-- a circa 1881 hotel once stood on the present site of Legion Park, just north of the Post 101 American Legion building? For a time it was called the Dalke Hotel, then the Ceiga Hotel, the Seramur Hotel, and was known for years as John Hepp's Tavern.
-- in 1901 a bill for $1.25 was presented for payment at the Lowell Town Board meeting? It was from Peter Stanley for corn cobs. Perhaps they were using them to start the fire in a cast iron stove at the town hall.
-- the buildings at the Knickerbocker Ice Company at the south shore of Cedar Lake were destroyed by fire in March 1901?
-- a newly opened Model Railroad store is in a historical building in downtown Lowell? The well-preserved structure was built in the early 1890's for Lowell's first bank.
-- the pretty 2007 Christmas Tree ornament now on sale by the Three Creeks Historical Association features the horse-drawn delivery wagon of Grant Bros. Department store, a tradition in downtown Lowell for decades.?
-- the area near Evergreen Park was called "Driscoll's Woods" for many decades? Pioneer John Driscoll built his 1835 log cabin near what is now Joe Martin Road.
-- Pokagon, well known Chief of the Potawatomi, studied for three years at the University of Notre Dame at South Bend in the 1840's, when it was a vocational boarding school operated by French Missionaries?
-- there is a tall granite stone in memory of pioneer historian Timothy H. Ball at the Creston Cemetery? -- But the preacher/historian is buried at Whatley, Alabama, near the home of his daughter.
-- in 1898 the townspeople of Lowell were enjoying water from the new town well? The deep well on Liberty Street furnished soft sulphur water, but some families opted to get their drinking water from the pump in front of the old hotel on West Commercial Ave. A rusty tin cup was always handy near the pump.
-- during the early 1900's Lowell's stores advertised men's suits for $10.00? A bushel of corn sold for 30¾ cents
-- during the pioneer era, the west side of the Town of Lowell was the site of the "Pine Tree Treaty" with the Native Americans? Local pioneers smoked the pipe of peace with the Indians.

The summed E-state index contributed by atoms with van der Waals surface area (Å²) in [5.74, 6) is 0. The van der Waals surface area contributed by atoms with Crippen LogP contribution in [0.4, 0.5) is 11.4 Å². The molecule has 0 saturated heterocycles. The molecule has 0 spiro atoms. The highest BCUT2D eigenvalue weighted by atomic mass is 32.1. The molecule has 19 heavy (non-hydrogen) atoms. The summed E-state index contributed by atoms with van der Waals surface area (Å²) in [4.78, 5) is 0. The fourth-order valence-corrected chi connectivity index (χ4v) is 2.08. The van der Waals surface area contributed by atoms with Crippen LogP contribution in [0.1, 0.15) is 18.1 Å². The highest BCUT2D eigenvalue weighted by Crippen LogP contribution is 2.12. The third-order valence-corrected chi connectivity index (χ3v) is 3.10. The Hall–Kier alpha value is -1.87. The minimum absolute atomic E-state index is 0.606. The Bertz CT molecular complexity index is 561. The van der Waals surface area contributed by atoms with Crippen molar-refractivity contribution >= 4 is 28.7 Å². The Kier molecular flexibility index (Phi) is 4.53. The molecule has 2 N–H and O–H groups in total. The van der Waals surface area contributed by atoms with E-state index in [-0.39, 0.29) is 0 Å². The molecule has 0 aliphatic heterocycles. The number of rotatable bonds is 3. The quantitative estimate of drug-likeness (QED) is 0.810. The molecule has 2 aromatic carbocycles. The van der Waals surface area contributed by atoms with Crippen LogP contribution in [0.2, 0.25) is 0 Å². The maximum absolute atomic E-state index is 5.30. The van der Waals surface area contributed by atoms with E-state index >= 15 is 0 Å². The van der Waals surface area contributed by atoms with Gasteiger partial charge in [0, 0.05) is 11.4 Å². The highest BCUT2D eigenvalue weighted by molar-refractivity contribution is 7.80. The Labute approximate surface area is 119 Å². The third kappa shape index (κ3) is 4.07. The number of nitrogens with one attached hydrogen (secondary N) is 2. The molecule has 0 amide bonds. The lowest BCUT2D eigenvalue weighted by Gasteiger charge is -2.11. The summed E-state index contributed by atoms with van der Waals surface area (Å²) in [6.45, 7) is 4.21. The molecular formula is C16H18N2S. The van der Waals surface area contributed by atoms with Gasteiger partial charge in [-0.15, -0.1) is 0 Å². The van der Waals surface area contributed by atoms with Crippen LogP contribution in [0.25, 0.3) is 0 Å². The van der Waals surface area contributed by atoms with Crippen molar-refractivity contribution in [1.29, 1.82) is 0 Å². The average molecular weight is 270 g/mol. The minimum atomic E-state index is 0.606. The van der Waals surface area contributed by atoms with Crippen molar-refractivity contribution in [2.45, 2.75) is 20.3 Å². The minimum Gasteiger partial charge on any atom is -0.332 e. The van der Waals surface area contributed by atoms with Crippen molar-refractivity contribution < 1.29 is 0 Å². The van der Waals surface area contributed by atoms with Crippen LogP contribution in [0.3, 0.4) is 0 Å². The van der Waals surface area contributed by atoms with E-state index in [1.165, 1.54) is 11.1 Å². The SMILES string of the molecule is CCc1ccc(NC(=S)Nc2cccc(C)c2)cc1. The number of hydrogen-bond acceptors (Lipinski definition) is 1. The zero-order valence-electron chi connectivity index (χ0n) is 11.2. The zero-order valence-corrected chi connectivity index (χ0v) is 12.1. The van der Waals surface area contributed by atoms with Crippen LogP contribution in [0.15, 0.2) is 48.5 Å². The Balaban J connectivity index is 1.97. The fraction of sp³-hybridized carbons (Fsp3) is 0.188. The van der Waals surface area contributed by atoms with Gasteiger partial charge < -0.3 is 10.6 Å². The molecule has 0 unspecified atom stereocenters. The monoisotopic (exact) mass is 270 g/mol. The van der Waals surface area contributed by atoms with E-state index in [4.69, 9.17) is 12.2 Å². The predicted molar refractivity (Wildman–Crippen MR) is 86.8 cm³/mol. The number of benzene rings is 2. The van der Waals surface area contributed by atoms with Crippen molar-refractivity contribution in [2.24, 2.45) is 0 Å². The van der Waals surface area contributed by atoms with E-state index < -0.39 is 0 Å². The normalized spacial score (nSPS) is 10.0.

-- there once was an old wooden farm wagon bridge over Cedar Creek at the north end of Halsted Street in Lowell? A bridge also stood on the south end of Halsted Street, west of the present Tish's Antiques shop, which was for many years the home of a harness shop.
-- after the Civil War the people of Lowell were often entertained by the "Silver Cornet Band"? Owen Sutton was the director, and Theron Halsted, son of Lowell's founder, played one of the four cornets.
-- the Old Timer insists on writing about the great beauty and the enchantment of the Kankakee River, especially before the Marble Power Ditch was dug?
-- Lowell's first newspaper, the Lowell Star, was first printed on May 25, 1872? Later issues told about the plans being made for the annual Fourth of July Celebration in Lowell, with entertainment featuring a large circus and Indian show.
-- this is a reminder that the intersection of I-65 and Ind.2 is the pioneer town of Dinwiddie? The Dinwiddie family once owned hundreds of acres of prime farmland in that section. The Gifford Railway (Chicago and Wabash RR) once serviced the old elevator, coal and lumber yard.
-- in 1869 Melvin Halsted captured sea lions and sold the four caged animals for $1200? In his autobiography, Halsted wrote that he "went off on a lark and hunt" after two busy years of business on the California coast, during one of his many trips to the west.
-- there was a bright prospect for a sugar factory to be built at the village of Shelby in 1901? Many acres were planted, the plants grew well, but for some reason the building was not erected.
-- on April 11, 1902, the wheels began to turn at the Indiana Steel Mill at Indiana Harbor. It later became known as Inland Steel.
-- George Waters, whose name is cut in stone on the façade of the Colfax Lodge building, was fatally injured when hit by a Chicago streetcar in 1902? His drugstore was on the lower level of the building.
-- an iron gate on West Oakley Ave. in Lowell has the initials "OP" in the center? The "OP" stands for the former Oakland Park, now school corporation property. It is near Parkview St.
-- during the early 1920's the Old Timer joined other' explorers' when the door of the old 1881 elevator was found open? The group was in awe as they looked at the large steam-powered equipment and the huge bins for storing grain, and they enjoyed a scary trip up the tired old stairs to the tower at the top. The building was west of the Lowell Depot until 1927, when it was demolished.
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